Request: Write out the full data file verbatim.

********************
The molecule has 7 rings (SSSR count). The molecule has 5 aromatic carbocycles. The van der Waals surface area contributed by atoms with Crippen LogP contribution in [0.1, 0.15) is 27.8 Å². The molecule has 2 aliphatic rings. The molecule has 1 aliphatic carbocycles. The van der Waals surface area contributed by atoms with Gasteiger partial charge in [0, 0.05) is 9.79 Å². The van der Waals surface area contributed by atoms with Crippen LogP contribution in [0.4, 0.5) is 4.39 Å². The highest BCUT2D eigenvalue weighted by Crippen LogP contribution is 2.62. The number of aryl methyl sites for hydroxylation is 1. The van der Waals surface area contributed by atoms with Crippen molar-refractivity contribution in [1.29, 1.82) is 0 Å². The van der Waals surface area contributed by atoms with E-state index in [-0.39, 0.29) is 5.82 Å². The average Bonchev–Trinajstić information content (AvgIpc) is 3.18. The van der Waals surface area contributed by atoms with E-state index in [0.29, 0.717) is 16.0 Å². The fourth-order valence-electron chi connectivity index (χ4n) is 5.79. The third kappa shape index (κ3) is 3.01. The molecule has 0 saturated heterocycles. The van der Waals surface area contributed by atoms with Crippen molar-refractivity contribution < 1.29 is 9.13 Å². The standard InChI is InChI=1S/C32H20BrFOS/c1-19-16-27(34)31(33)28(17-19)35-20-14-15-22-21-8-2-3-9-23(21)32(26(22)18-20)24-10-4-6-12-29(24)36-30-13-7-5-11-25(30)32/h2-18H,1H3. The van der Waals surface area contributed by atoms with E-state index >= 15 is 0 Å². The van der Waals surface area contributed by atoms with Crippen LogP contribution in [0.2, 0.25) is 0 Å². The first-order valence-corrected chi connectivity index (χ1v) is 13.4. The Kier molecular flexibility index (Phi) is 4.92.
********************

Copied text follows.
The molecule has 7 rings (SSSR count). The molecule has 5 aromatic carbocycles. The van der Waals surface area contributed by atoms with Crippen LogP contribution in [0.1, 0.15) is 27.8 Å². The molecule has 2 aliphatic rings. The molecule has 1 aliphatic carbocycles. The van der Waals surface area contributed by atoms with Gasteiger partial charge in [0, 0.05) is 9.79 Å². The van der Waals surface area contributed by atoms with Crippen LogP contribution in [0.4, 0.5) is 4.39 Å². The highest BCUT2D eigenvalue weighted by Crippen LogP contribution is 2.62. The number of aryl methyl sites for hydroxylation is 1. The van der Waals surface area contributed by atoms with Crippen molar-refractivity contribution in [1.29, 1.82) is 0 Å². The van der Waals surface area contributed by atoms with E-state index in [-0.39, 0.29) is 5.82 Å². The average Bonchev–Trinajstić information content (AvgIpc) is 3.18. The van der Waals surface area contributed by atoms with E-state index in [0.29, 0.717) is 16.0 Å². The fourth-order valence-electron chi connectivity index (χ4n) is 5.79. The third kappa shape index (κ3) is 3.01. The molecule has 0 saturated heterocycles. The van der Waals surface area contributed by atoms with Crippen molar-refractivity contribution < 1.29 is 9.13 Å². The standard InChI is InChI=1S/C32H20BrFOS/c1-19-16-27(34)31(33)28(17-19)35-20-14-15-22-21-8-2-3-9-23(21)32(26(22)18-20)24-10-4-6-12-29(24)36-30-13-7-5-11-25(30)32/h2-18H,1H3. The van der Waals surface area contributed by atoms with E-state index >= 15 is 0 Å². The van der Waals surface area contributed by atoms with Crippen LogP contribution in [0.2, 0.25) is 0 Å². The first-order valence-corrected chi connectivity index (χ1v) is 13.4. The Kier molecular flexibility index (Phi) is 4.92.